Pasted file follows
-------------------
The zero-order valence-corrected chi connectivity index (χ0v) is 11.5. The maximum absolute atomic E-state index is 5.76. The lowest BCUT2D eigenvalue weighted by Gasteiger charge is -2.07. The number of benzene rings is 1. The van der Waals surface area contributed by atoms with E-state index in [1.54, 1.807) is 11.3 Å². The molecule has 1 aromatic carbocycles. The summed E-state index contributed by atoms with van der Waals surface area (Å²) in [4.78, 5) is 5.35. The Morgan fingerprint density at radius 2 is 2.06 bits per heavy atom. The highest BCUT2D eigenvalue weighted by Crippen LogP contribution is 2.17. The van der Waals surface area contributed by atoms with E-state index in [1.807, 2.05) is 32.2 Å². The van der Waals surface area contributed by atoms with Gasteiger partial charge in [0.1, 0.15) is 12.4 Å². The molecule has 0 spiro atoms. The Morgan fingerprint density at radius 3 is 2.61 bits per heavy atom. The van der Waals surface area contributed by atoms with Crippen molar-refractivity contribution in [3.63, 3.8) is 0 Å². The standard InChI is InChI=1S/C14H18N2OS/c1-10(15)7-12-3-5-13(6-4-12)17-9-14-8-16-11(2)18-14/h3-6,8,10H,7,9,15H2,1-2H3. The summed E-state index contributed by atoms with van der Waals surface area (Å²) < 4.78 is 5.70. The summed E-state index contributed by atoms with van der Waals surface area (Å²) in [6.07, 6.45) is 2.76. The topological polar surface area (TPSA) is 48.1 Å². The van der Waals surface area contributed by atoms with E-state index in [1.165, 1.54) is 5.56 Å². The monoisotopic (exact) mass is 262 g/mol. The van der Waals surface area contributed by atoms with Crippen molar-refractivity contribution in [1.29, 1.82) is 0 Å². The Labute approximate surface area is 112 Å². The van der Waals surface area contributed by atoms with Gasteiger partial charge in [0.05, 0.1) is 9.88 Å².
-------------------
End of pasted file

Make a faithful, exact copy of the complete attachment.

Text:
The zero-order valence-corrected chi connectivity index (χ0v) is 11.5. The maximum absolute atomic E-state index is 5.76. The lowest BCUT2D eigenvalue weighted by Gasteiger charge is -2.07. The number of benzene rings is 1. The van der Waals surface area contributed by atoms with E-state index in [1.54, 1.807) is 11.3 Å². The molecule has 1 aromatic carbocycles. The summed E-state index contributed by atoms with van der Waals surface area (Å²) in [4.78, 5) is 5.35. The Morgan fingerprint density at radius 2 is 2.06 bits per heavy atom. The highest BCUT2D eigenvalue weighted by Crippen LogP contribution is 2.17. The van der Waals surface area contributed by atoms with E-state index in [1.807, 2.05) is 32.2 Å². The van der Waals surface area contributed by atoms with Gasteiger partial charge in [0.1, 0.15) is 12.4 Å². The molecule has 0 spiro atoms. The Morgan fingerprint density at radius 3 is 2.61 bits per heavy atom. The van der Waals surface area contributed by atoms with Crippen molar-refractivity contribution in [3.63, 3.8) is 0 Å². The standard InChI is InChI=1S/C14H18N2OS/c1-10(15)7-12-3-5-13(6-4-12)17-9-14-8-16-11(2)18-14/h3-6,8,10H,7,9,15H2,1-2H3. The summed E-state index contributed by atoms with van der Waals surface area (Å²) < 4.78 is 5.70. The summed E-state index contributed by atoms with van der Waals surface area (Å²) in [6.07, 6.45) is 2.76. The topological polar surface area (TPSA) is 48.1 Å². The van der Waals surface area contributed by atoms with E-state index in [1.165, 1.54) is 5.56 Å². The monoisotopic (exact) mass is 262 g/mol. The van der Waals surface area contributed by atoms with Crippen molar-refractivity contribution in [1.29, 1.82) is 0 Å². The Labute approximate surface area is 112 Å². The van der Waals surface area contributed by atoms with Gasteiger partial charge in [0.05, 0.1) is 9.88 Å².